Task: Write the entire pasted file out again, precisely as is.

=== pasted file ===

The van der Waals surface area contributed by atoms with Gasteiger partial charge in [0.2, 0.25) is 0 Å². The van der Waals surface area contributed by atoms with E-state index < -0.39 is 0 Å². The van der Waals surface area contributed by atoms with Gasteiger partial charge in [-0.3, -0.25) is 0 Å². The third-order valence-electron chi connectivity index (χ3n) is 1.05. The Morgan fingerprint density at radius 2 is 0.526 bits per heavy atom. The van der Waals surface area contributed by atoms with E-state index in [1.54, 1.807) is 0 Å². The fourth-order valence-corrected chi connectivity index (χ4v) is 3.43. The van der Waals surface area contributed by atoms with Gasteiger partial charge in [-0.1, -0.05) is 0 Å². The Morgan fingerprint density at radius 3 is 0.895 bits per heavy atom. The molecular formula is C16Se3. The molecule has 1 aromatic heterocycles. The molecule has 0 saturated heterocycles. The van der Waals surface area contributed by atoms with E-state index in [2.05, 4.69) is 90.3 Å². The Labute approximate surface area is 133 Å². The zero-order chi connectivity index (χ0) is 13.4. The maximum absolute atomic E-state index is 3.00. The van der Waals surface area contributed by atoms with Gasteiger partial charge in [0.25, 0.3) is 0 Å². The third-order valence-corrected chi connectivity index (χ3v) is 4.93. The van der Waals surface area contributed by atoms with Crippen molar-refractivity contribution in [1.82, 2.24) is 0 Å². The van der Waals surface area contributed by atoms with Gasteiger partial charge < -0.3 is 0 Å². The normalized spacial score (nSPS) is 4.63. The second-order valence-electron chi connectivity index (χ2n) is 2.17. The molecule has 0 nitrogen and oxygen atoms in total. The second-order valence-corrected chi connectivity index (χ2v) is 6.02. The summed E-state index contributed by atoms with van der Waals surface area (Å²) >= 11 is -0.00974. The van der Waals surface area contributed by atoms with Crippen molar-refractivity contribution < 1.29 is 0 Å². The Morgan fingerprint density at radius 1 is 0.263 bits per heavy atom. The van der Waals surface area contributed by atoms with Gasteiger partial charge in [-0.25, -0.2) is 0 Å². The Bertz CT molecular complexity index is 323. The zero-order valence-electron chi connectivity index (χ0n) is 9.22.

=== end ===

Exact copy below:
The van der Waals surface area contributed by atoms with Gasteiger partial charge in [0.2, 0.25) is 0 Å². The van der Waals surface area contributed by atoms with E-state index < -0.39 is 0 Å². The van der Waals surface area contributed by atoms with Gasteiger partial charge in [-0.3, -0.25) is 0 Å². The third-order valence-electron chi connectivity index (χ3n) is 1.05. The Morgan fingerprint density at radius 2 is 0.526 bits per heavy atom. The van der Waals surface area contributed by atoms with E-state index in [1.54, 1.807) is 0 Å². The fourth-order valence-corrected chi connectivity index (χ4v) is 3.43. The van der Waals surface area contributed by atoms with Gasteiger partial charge in [-0.1, -0.05) is 0 Å². The Morgan fingerprint density at radius 3 is 0.895 bits per heavy atom. The molecular formula is C16Se3. The molecule has 1 aromatic heterocycles. The molecule has 0 saturated heterocycles. The van der Waals surface area contributed by atoms with E-state index in [2.05, 4.69) is 90.3 Å². The Labute approximate surface area is 133 Å². The zero-order chi connectivity index (χ0) is 13.4. The maximum absolute atomic E-state index is 3.00. The van der Waals surface area contributed by atoms with Gasteiger partial charge in [0.25, 0.3) is 0 Å². The third-order valence-corrected chi connectivity index (χ3v) is 4.93. The van der Waals surface area contributed by atoms with Crippen molar-refractivity contribution in [1.82, 2.24) is 0 Å². The van der Waals surface area contributed by atoms with Gasteiger partial charge < -0.3 is 0 Å². The normalized spacial score (nSPS) is 4.63. The second-order valence-electron chi connectivity index (χ2n) is 2.17. The molecule has 0 nitrogen and oxygen atoms in total. The second-order valence-corrected chi connectivity index (χ2v) is 6.02. The summed E-state index contributed by atoms with van der Waals surface area (Å²) >= 11 is -0.00974. The van der Waals surface area contributed by atoms with Crippen molar-refractivity contribution < 1.29 is 0 Å². The Morgan fingerprint density at radius 1 is 0.263 bits per heavy atom. The van der Waals surface area contributed by atoms with Gasteiger partial charge in [-0.25, -0.2) is 0 Å². The Bertz CT molecular complexity index is 323. The zero-order valence-electron chi connectivity index (χ0n) is 9.22.